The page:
Alex sighed. “I need time to think about it.”
“You have to decide today. If you agree to the deal, I can get them to give you a week to get your affairs in order.”
Alex put his head in his hands. “A year for breaking a bot. Unreal.”
“I’m sorry, Alex. I did everything I could.”
It was day three of the week Charles Abercrombie had negotiated for Alex Prescott. Alex had not seen a soul in those three days. He had resigned his position at his firm via certified mail, and was now holed up in his penthouse apartment on New York’s Upper West Side.
He stood at the window, gazing down at the busy streets of Manhattan. He had always taken this spectacular view for granted, but now he couldn’t get enough of it. In four more days, this view would vanish for at least thirteen months. Possibly forever, if he got shanked or shived or whatever they called prison stabbings these days.
Sighing, he forced himself to move away from the window. He walked across his exotic hardware floor and went into the kitchen. In the past seventy-two hours, he’d dropped five pounds. He’d barely eaten, and hadn’t bathed or shaved. He’d lost his appetite. For food, and for life. He was a mess.
He looked in the refrigerator, but nothing appealed to him, despite his hunger. Slamming the door shut, he took a seat at his white marble kitchen island and thought about his predicament.
I’ll flee the country first. Disappear.
That’s what he had told Charles Abercrombie. But the reality was that he had no idea how to go about it. He’d already turned in his passport as a condition of his plea deal. In order to flee, he’d need to obtain a high quality fake one. But where? He could ask around, but that would leave clues, a paper trail. He needed a clean break. A new identity, known only to himself.
His situation seemed hopeless. It was frustrating. Made more so by the fact that money was not an issue. He had the funds to buy the very best forged documentation. It was just that he didn’t know where to shop for such a thing. Maybe if he had more time, he could have managed it. But a week? Impossible.
“Money,” he muttered. He’d paid Abercrombie a fortune over the years, and the famed attorney had failed him. So had Dr. Lipton. She was supposed to be one of the top mental health experts in the world. And yet, between the both of them, they couldn’t keep him out of prison. What a joke.
She and Abercrombie are picking my pockets, he thought. That’s what this was about. Profiting from a single outburst of his temper. The more he thought about it, the more enraged he became. Finally, he erupted. He stomped over to the counter, picked up his state of the art coffee maker and threw it down onto the floor, smashing it to pieces. Kicking the debris out of the way, he then stalked into the living room and smashed his TV.
Still not satisfied, Alex went into the bedroom, grabbed his wallet and extracted Dr. Lipton’s business card.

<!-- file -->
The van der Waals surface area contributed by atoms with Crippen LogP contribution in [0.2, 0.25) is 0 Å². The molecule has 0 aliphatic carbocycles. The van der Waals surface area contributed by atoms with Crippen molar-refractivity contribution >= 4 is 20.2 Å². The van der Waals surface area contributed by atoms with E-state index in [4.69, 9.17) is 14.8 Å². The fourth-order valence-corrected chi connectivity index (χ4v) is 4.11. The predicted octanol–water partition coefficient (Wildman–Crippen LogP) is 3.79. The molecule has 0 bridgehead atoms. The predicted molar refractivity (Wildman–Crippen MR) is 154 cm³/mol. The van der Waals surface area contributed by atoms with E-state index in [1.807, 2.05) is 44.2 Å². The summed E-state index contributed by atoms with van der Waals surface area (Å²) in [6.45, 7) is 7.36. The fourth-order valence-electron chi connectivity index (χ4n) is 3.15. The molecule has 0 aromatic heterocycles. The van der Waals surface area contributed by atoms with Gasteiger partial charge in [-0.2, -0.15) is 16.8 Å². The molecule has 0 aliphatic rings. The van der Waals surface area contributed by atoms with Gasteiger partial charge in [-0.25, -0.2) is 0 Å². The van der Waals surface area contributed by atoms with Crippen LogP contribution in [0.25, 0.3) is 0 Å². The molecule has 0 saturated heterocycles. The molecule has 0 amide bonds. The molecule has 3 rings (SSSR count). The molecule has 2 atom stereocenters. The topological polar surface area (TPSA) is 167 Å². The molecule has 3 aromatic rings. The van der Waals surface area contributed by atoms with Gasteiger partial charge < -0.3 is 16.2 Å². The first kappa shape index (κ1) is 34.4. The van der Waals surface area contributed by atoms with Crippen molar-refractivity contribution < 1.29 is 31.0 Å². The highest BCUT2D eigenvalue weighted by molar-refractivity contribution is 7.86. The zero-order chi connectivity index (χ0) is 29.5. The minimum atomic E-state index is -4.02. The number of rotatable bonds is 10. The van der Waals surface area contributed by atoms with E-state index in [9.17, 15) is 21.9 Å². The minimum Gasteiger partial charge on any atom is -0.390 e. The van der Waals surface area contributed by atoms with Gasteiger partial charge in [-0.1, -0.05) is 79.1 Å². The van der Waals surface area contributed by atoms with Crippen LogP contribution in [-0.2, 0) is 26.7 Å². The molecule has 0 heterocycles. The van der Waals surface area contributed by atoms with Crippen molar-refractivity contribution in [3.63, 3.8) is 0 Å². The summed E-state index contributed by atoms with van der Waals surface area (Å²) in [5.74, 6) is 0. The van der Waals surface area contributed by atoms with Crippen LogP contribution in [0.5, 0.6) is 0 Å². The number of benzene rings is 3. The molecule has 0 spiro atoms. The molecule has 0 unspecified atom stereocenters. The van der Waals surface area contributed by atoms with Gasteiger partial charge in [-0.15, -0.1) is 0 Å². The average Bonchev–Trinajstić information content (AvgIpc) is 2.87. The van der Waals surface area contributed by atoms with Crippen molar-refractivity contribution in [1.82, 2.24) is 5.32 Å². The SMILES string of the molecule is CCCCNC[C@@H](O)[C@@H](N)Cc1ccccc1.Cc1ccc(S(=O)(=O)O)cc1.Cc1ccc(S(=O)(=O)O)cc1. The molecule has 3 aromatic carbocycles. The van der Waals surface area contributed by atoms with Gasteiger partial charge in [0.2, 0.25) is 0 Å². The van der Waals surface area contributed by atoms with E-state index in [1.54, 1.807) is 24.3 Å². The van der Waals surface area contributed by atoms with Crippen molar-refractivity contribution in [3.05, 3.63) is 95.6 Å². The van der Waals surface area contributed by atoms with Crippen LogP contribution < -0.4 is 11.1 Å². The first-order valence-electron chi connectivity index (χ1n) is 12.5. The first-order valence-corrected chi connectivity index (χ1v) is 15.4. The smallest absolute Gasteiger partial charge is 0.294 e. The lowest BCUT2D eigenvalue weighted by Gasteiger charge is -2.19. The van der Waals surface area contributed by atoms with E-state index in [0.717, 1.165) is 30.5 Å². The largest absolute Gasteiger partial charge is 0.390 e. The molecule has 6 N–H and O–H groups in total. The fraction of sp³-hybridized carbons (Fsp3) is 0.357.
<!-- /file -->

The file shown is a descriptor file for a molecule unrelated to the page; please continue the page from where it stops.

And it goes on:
“You’ll never get another cent from me, you quack,” he said, ripping the card to shreds.
That’s when he remembered the other card. The one Charles Abercrombie had given him, with just a phone number on it.
He pulled the card from his wallet and stared at it. Abercrombie had told him that if he ever felt the need to assault a bot, he should call this number. The implication was clear. The people at that number were providing an illegal service. Alex wondered if they provided more than one.
After a brief period of deliberation, he made the call.
A man picked up on the second ring.
“Yes, hi,” Alex said. “I got your number from–”
“Stop,” said the man on the other end.
Alex stopped talking.
“State your name,” the man said. “Your name.”
“Address, date of birth, social security number.
Alex recited the information.
“Expect a call back within the hour.”
Alex’s phone had been ringing non-stop for the past three days. News travels fast, and his friends and associates had been trying to contact him. But he wasn’t answering.
At least it’s not family calling, he had thought several times. He was glad he was a bachelor. He couldn’t imagine the shame his wife and kids would feel knowing he was about to be jailed like a common criminal. He was also glad his parents were deceased, so they wouldn’t have to see the failure they had raised.
An hour came and went. After ninety minutes, he was angry. How dare they keep him waiting? Alex Prescott wasn’t the kind of man you kept waiting. He debated calling them back, but decided against it. In another fifteen minutes, he would turn his phone off and be done with it. They wouldn’t see a dime from him.
Five minutes later, the man called back. Alex had a mind to lecture him on his lateness, but told himself not to. “I’m here,” he said.
“We can meet,” said the man, not bothering to apologize for his tardiness.
“The northeast corner of 74th and Broadway.”
“Now or never,” the man said.
“Fine,” Alex said, taken aback by how abrupt the man was. “How will I know you?”
“You won’t. I’ll know you.”
The man hung up.
Alex stared at the phone for a second. The man’s curtness was disconcerting. But wasn’t that a good thing? These people didn’t fool around. They were all business.
The problem was that Alex was in no condition to leave his apartment. He looked and smelled terrible. He thought about taking a quick shower, but decided against it. The man seemed willing to walk away from Alex’s business, and Alex couldn’t take the chance.
Instead, he splashed some water on his face and gargled with mouthwash. Then he threw on some clothes, put on a baseball cap, pulled the brim down low and headed out of his apartment to the elevator.
The meeting place was several blocks from his home. He stood on the northeast corner as instructed. A few minutes later, a man appeared. He was wearing an expensive suit. He was clean-shaven and wearing sunglasses. Alex felt grimy next to him.
“Mr. Prescott, let’s walk.”